LawProse Lesson #238: Are you coordinated, or subordinated?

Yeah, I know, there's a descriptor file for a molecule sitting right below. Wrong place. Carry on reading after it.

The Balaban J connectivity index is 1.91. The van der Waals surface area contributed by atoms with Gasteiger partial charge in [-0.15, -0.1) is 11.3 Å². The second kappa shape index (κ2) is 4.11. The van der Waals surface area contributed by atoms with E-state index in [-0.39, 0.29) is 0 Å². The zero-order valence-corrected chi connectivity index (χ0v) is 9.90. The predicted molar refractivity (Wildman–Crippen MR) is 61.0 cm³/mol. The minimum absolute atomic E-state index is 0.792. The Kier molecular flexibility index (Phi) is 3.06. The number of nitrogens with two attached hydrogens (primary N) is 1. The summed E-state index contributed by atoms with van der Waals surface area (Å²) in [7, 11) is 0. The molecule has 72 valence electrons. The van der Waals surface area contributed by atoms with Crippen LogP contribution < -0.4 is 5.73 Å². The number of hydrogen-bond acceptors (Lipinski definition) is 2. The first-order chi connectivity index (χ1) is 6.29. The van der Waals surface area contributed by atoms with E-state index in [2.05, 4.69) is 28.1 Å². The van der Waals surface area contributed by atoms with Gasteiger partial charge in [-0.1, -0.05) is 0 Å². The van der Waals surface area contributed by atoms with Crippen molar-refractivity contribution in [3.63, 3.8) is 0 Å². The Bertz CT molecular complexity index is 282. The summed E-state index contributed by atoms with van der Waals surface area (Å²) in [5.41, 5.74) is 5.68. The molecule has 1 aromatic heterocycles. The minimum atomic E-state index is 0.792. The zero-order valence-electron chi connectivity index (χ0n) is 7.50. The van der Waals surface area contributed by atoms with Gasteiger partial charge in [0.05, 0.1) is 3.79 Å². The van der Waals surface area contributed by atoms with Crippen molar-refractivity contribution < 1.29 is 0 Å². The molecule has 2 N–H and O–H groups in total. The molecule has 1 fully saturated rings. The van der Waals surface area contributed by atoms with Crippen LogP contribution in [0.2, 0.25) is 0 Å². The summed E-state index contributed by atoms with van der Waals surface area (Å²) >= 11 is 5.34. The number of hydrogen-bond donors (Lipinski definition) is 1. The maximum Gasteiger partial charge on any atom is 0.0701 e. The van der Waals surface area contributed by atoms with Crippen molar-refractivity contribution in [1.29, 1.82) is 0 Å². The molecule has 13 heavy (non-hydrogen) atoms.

People like being coordinated; they dislike being subordinated. So the terminology of the following tip is a little counterintuitive: subordination is good, coordination often less so. One of the elementary points of composition that really could be called “advanced” (given how many writers overlook it) is the importance of using subordinate sentence structures as opposed to coordinate ones. Coordination involves creating compound sentences: two independent clauses of equal importance joined by a conjunction such as and: We needed to file that brief first, and we filed it last week. (Poor) Subordination involves making one of the clauses dependent, so that it can’t stand on its own as a complete sentence. It’s less important. A subordinate clause normally begins with a subordinate conjunction such as because: Because we needed to file that brief first, we filed it last week. (Better) For legal writers, perhaps the handiest subordinate conjunctions are although (for your opponent’s reasons) and because (for your own reasons). The word although, which is especially useful at the outset of a sentence, ensures that your undercutting will appear in the main clause. In a sentence of under 30 words, that structure is normally more effective than but positioned between independent clauses. Consider: The deadline passed last Thursday, but Johnson never had notice of it. (Mediocre) vs. Although the deadline passed last Thursday, Johnson never had notice of it. (Better) With subordination, the phrasing immediately shows that one clause is more important than the other. You’re amplifying the one and diminishing the other. When the more important idea is put into a subordinate clause, the result is what composition teachers call “upside-down subordination”: The deadline passed last Thursday, although Johnson never had notice of it. (Poor) That sentence is really bad. In fact, most sentences with although tacked on the end (as opposed to being up front) have been poorly constructed. One reason legal writers forget subordination is that in-text citations make this sentence structure difficult if not impossible. Lawyers write a series of syntactically monotonous independent clauses interrupted by case names, volume numbers, page numbers, and other bibliographic trivia. Many legal writers are afflicted with hardening of the syntax. Their briefs become a series of main assertions. It’s more difficult to undercut an opponent’s arguments without subordinating them. When we’re editing briefs at LawProse, among the most frequent sentence-level edits we make is to change compound sentences using but as a fulcrum into Although-sentences. The prose starts flowing better almost immediately.